Faculty + Staff

Political science professor takes helm of UCLA Academic Senate

Joel Aberbach talks about what’s on the senate’s agenda for 2014-15

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Joel Aberbach
Christelle Nahas/UCLA

The UCLA Academic Senate's new chair Joel Aberbach, who has studied how political organizations function, is taking on the challenge of leading 1,500-plus faculty members in shared governance of the university with campus administrators.

Joel Aberbach, Distinguished Professor of Political Science and Public Policy at UCLA, has devoted his career to studying people and organizations in the world of politics. He has examined political alienation, race relations, the political ideologies of high-level civil servants and members of Congress, and the innermost workings of the legislative and executive branches of the federal government.

Now, in a switch of perspective from observer to participant, Aberbach is taking on the challenge of leading 1,500-plus faculty members in shared governance of the university with campus administrators. It’s a challenge the new chair of the Academic Senate couldn’t resist.

“This is an opportunity, as an academic, to see a large organization from the inside — something I haven’t done before,” said the professor, a native New Yorker who joined UCLA’s faculty in 1986.

Aberbach is digging into the work of ensuring that UCLA maintains its preeminence as a world-class university with the highest of standards in teaching, research and public service — a preeminence important to every faculty member.

“The faculty has a big stake in the place,” he said.

As Senate activity revs up this fall quarter, one of the first items on Aberbach’s agenda is the upcoming faculty decision on the proposed College Diversity Initiative. Under the proposed diversity requirement, all undergraduates in the UCLA College would be required to take a class to understand and appreciate the diverse experiences and perspectives of people of different races, ethnicity, sexual orientations, religions and more.

The proposal is up for a vote by College faculty this month. It is distinct from previous efforts in several ways, including its status as a College requirement rather than a General Education requirement, and its reliance on a body of empirical research that shows that a curriculum that addresses diversity and inclusion contributes positively to the individual development of students as well as to the campus climate. If passed by the College faculty, the proposal would move to the Academic Senate for approval.

The senate’s role, as Aberbach sees it, is to ensure that the process works properly. “Faculty must feel that the process is fair and done properly — that they understand what is being proposed and have a chance to express their views.”

While he doesn’t intend to campaign for or against the initiative, he did express his personal view: “Teaching students about the issues connected to diversity is morally right,” as is providing them with valuable real-world information.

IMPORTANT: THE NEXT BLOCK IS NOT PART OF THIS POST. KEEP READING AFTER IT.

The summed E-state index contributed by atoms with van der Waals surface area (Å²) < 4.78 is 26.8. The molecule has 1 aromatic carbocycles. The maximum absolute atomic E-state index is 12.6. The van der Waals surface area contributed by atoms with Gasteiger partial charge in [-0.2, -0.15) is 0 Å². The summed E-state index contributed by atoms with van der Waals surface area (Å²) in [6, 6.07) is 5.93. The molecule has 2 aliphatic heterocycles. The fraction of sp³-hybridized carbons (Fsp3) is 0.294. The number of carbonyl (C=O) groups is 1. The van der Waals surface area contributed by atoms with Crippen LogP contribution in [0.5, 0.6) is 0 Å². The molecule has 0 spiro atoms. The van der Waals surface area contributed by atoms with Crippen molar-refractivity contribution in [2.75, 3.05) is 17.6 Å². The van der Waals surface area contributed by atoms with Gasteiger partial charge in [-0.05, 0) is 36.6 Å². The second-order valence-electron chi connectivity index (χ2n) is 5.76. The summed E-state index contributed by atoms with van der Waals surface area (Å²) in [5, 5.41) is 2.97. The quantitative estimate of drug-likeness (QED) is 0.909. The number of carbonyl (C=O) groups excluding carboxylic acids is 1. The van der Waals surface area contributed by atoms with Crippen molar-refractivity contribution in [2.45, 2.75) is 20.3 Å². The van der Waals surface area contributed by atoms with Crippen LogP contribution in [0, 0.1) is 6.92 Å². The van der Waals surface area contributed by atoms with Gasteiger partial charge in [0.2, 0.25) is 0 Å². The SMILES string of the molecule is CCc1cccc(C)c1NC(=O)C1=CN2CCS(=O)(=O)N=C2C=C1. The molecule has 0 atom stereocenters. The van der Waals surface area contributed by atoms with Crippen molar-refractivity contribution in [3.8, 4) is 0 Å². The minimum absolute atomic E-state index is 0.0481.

“We’ve always had diversity in American society, but we’re becoming more and more demographically diverse,” said Aberbach, whose current research looks at contemporary American conservatism and the wide gap in attitudes and beliefs among different political and socioeconomic groups in conflict. “It’s a useful thing for students to have some appreciation of different groups — particularly groups other than their own — because it’s the world that they live in.”

Online education is another curricular matter of concern to faculty.

“The conversation has changed from ‘should we or shouldn’t we do [online education],’” Aberbach said. “It’s happening. You can’t turn back.” But faculty are concerned about many issues, he said, ranging from how to deliver quality coursework online to looking at the workload implications for faculty members who still need to provide personal attention to and proper supervision of students studying online.

Also near the top of the agenda are the university’s chronic budget problems. 

“The quality of the university as an academic institution — which matters a lot to the faculty — is in part dependent on the budget,” said Aberbach. “Most obvious is that we’ve fallen behind in terms of salaries and benefits in a very competitive environment for recruiting and retaining top faculty.”

Enrollment planning, also tied to the budget, impacts faculty and curricula in numerous ways, from class size to the composition of the student body as more international and out-of-state students enroll. And while UCLA’s administrators allocate resources campuswide, the senate’s Council on Planning and Budget plays an important advisory role to the administration, Aberbach explained.

“Being consulted on the budget and having input is very important to us,” he said. “Faculty should be fully informed, and our opinions should be given due consideration and hopefully adopted on many of the issues.”

Faculty, he said, also look forward to working actively with the administration on The Centennial Campaign for UCLA to raise $4.2 billion for the university, from getting the message out to helping determine how the monies are spent. 

“UCLA’s shared governance is a very interesting concept, and, I guess, a little delicate,” compared to the political organizations he has studied, Aberbach said.

“This isn’t a partisan governmental institution where you have two or more parties, and one party is the opposition,” he said. “If we do disagree with the administration, it’s our role to express that disagreement but hopefully to work together to find the best possible solution. The larger mission is a quest for the highest quality university we can have.”

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